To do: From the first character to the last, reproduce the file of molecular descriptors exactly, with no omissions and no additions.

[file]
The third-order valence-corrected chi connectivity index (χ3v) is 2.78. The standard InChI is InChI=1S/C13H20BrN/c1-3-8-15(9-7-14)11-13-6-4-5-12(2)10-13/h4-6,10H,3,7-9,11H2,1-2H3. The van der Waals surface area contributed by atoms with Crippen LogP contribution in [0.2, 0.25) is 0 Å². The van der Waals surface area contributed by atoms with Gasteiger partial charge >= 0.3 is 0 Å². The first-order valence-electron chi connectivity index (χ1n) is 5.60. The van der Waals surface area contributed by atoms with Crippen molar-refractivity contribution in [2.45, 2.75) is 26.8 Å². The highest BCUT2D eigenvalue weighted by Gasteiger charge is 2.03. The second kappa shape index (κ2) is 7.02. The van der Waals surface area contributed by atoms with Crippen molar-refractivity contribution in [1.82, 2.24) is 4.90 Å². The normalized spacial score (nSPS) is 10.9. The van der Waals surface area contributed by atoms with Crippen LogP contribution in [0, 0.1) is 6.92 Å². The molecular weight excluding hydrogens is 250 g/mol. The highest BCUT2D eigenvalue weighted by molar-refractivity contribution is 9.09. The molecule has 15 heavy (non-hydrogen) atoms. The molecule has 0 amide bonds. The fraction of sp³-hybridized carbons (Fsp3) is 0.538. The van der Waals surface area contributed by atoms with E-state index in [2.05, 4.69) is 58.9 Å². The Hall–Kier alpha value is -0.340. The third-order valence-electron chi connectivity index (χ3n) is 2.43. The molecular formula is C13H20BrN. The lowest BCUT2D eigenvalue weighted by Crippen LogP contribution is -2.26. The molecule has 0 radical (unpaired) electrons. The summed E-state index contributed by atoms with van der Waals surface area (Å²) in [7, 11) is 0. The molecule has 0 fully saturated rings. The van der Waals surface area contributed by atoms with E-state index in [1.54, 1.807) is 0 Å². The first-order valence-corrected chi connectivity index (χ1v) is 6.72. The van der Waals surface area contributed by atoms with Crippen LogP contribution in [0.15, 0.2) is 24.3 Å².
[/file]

The third-order valence-corrected chi connectivity index (χ3v) is 2.78. The standard InChI is InChI=1S/C13H20BrN/c1-3-8-15(9-7-14)11-13-6-4-5-12(2)10-13/h4-6,10H,3,7-9,11H2,1-2H3. The van der Waals surface area contributed by atoms with Crippen LogP contribution in [0.2, 0.25) is 0 Å². The van der Waals surface area contributed by atoms with Gasteiger partial charge >= 0.3 is 0 Å². The first-order valence-electron chi connectivity index (χ1n) is 5.60. The van der Waals surface area contributed by atoms with Crippen molar-refractivity contribution in [2.45, 2.75) is 26.8 Å². The highest BCUT2D eigenvalue weighted by Gasteiger charge is 2.03. The second kappa shape index (κ2) is 7.02. The van der Waals surface area contributed by atoms with Crippen molar-refractivity contribution in [1.82, 2.24) is 4.90 Å². The normalized spacial score (nSPS) is 10.9. The van der Waals surface area contributed by atoms with Crippen LogP contribution in [0, 0.1) is 6.92 Å². The molecular weight excluding hydrogens is 250 g/mol. The highest BCUT2D eigenvalue weighted by molar-refractivity contribution is 9.09. The molecule has 15 heavy (non-hydrogen) atoms. The molecule has 0 amide bonds. The fraction of sp³-hybridized carbons (Fsp3) is 0.538. The van der Waals surface area contributed by atoms with E-state index in [2.05, 4.69) is 58.9 Å². The Hall–Kier alpha value is -0.340. The third-order valence-electron chi connectivity index (χ3n) is 2.43. The molecular formula is C13H20BrN. The lowest BCUT2D eigenvalue weighted by Crippen LogP contribution is -2.26. The molecule has 0 radical (unpaired) electrons. The summed E-state index contributed by atoms with van der Waals surface area (Å²) in [7, 11) is 0. The molecule has 0 fully saturated rings. The van der Waals surface area contributed by atoms with E-state index in [1.54, 1.807) is 0 Å². The first-order valence-corrected chi connectivity index (χ1v) is 6.72. The van der Waals surface area contributed by atoms with Crippen LogP contribution in [0.15, 0.2) is 24.3 Å².